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News | New Products
The 9th Annual IMDA Awards Competition will recognize IML packaging, IMD durable products, and labels in multiple categories
The companies will develop inspection solutions for sectors including labeling and packaging and also will co-develop print quality assurance solutions
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The XN Cantilever Load Cell is loaded with features said to make it a cost-effective drop-in component for tension measuring
Company seeks patent for its UltraPerf Rule for corrugated board, said to reduce corrugated board wrapping and improve dimensional accuracy control
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The event, again co-locating with CPP EXPO, features a floor area for unique print applications and a pavilion focusing on print of the future
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- January 01, 2010, By Timothy J. Walker Contributing Editor
Tension and speed control are the two most fundamental purposes of any web handling system. Speed control is easy for most people to understand, since they practice speed control every time they press the accelerator or brake in their car, but tension control is not as intuitive.
To make things more complicated, where a web line typically has one speed set point, there may be two, three, or even 15 tension set points in a line. For each of these tension set points, it may not be obvious how or where they are controlling tension.
When talking about multiple tension set points, the term “tension zone” usually is used to answer the “where?” question. But what exactly is a tension zone?
- A tension zone is a section of a web line between any two torque or speed controlling devices where the tension is set by design or by control. Torque or speed controlling devices typically include motors, clutches, and brakes.
To count the number of tension zones in your process, start at the unwind. Follow the web path through the system, and count the number of times the web wraps a roller (winding cores count as a roller here) that is connected to a motor, clutch, or brake.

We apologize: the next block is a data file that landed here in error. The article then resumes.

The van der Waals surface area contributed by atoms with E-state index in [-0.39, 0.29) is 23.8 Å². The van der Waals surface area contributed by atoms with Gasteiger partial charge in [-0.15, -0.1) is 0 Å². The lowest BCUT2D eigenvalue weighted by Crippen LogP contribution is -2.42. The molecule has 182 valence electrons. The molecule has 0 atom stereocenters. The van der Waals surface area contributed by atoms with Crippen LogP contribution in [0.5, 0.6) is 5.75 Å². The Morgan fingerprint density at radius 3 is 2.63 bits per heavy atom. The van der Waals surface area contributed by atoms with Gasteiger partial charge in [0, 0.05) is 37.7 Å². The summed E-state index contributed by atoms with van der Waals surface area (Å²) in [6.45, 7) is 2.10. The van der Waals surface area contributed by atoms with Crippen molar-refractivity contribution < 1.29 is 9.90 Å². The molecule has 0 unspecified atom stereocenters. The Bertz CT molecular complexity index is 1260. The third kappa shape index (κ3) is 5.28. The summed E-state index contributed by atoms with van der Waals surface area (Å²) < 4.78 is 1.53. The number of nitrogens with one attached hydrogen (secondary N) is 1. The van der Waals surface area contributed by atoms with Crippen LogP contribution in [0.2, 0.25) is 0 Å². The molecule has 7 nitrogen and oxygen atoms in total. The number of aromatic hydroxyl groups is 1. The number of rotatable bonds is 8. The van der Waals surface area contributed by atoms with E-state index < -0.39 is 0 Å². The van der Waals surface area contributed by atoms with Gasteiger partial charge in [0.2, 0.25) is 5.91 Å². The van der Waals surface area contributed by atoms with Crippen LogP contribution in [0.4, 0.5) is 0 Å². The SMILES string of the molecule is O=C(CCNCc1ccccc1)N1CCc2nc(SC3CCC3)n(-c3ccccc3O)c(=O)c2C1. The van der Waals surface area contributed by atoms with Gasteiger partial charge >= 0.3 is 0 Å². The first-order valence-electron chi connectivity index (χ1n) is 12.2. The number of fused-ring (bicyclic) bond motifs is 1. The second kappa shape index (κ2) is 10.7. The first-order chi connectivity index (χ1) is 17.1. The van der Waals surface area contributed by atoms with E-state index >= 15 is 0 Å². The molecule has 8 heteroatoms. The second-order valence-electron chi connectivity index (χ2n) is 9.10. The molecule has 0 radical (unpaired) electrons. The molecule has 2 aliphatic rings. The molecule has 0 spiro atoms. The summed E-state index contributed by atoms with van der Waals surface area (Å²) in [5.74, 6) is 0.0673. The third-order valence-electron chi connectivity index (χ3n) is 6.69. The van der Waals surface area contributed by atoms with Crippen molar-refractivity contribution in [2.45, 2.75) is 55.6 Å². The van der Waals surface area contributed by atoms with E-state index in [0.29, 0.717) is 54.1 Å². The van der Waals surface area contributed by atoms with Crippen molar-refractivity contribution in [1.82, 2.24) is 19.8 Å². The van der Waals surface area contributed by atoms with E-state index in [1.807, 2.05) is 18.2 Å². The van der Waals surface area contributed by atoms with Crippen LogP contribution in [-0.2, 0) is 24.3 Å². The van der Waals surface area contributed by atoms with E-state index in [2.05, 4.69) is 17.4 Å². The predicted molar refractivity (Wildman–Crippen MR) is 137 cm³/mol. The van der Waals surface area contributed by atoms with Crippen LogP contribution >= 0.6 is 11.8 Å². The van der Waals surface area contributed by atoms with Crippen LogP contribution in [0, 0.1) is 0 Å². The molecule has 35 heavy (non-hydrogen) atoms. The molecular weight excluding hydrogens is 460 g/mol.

The number of tension zones will be the total number of speed and torque contact points minus one. If you have a braked unwind, one drive roller, and a clutched windup, you have three speed or torque controlling devices and two tension zones (three minus one is two). If you have a driven unwind, five driven rollers, and a driven winder, you have six tension zones.
Why is there one less tension zone than speed and torque controllers? It takes two devices to pull on the web and create tension.
The Zen koan asks, “What is the sound of one hand clapping?” The Zen converter asks, “What is the tension of one drive pulling?” The answer to both is nothing. Just as you can't clap without one hand opposing another, you can't tension a web without one device pulling against another.
Each tension zone will have one device controlling tension. In a braked unwind, the brake torque divided by the roll's radius sets the unwinding tension. (We are ignoring mechanical torque losses and inertial effects here.)
Question | If we have X number of devices and (X-1) of tension zones, what is the function of the extra device?
Answer | It is the process pacer or master speed controller and therefore doesn't care about tension.
If you use this definition to count the number of tension zones in your process, don't be surprised to find you have more tension zones than the equipment control panel or operator's manual says there are. The most common “undocumented” tension zones are the short section of web between two speed controlled rollers, rollers that are considered in speed ratio or draw control and may or may not be adjustable by an operator.
Some examples of undocumented tension zones include the following:
- In a printing press, the backup rollers are all speed controlled and set a nearly 1:1 speed ratio.
- In a section where multiple rollers are driven with one motor, such as an S-wrap pull roller, or the driven rollers in the middle of a slitter/rewinder.
When driven properly, these sections are easily ignored, but when the surface speed ratios are off by improper gearing or unintended diameter changes, understanding that these are tension zones can help diagnose and solve a problem.
Since many webs are sensitive to speed changes as small as one tenth of one percent, documenting each tension zone, no matter how small, and keeping them in control is as important as the known and obvious tension zones.
Web handling expert Tim Walker, president of TJWalker+Assoc., has 25 years of experience in web processes, education, development, and production problem solving. Contact him at 651-686-5400; firstname.lastname@example.org; www.webhandling.com.